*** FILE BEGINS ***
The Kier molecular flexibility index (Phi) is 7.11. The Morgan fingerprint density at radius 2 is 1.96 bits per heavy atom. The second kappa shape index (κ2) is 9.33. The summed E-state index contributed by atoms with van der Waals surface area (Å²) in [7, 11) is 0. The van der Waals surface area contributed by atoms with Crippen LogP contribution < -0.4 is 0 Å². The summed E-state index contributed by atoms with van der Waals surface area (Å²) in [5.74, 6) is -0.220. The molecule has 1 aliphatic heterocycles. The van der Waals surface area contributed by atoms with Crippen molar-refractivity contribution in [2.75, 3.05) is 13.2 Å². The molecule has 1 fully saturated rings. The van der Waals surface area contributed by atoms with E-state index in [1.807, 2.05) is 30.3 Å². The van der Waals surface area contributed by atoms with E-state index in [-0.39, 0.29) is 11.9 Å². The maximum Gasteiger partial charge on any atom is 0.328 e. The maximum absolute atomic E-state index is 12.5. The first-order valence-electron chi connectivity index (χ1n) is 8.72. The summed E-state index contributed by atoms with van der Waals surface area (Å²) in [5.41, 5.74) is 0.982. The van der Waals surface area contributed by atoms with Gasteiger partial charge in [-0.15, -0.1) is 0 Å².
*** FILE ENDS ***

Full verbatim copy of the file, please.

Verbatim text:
The Kier molecular flexibility index (Phi) is 7.11. The Morgan fingerprint density at radius 2 is 1.96 bits per heavy atom. The second kappa shape index (κ2) is 9.33. The summed E-state index contributed by atoms with van der Waals surface area (Å²) in [7, 11) is 0. The van der Waals surface area contributed by atoms with Crippen LogP contribution < -0.4 is 0 Å². The summed E-state index contributed by atoms with van der Waals surface area (Å²) in [5.74, 6) is -0.220. The molecule has 1 aliphatic heterocycles. The van der Waals surface area contributed by atoms with Crippen molar-refractivity contribution in [2.75, 3.05) is 13.2 Å². The molecule has 1 fully saturated rings. The van der Waals surface area contributed by atoms with E-state index in [1.807, 2.05) is 30.3 Å². The van der Waals surface area contributed by atoms with E-state index in [-0.39, 0.29) is 11.9 Å². The maximum Gasteiger partial charge on any atom is 0.328 e. The maximum absolute atomic E-state index is 12.5. The first-order valence-electron chi connectivity index (χ1n) is 8.72. The summed E-state index contributed by atoms with van der Waals surface area (Å²) in [5.41, 5.74) is 0.982. The van der Waals surface area contributed by atoms with Gasteiger partial charge in [-0.15, -0.1) is 0 Å².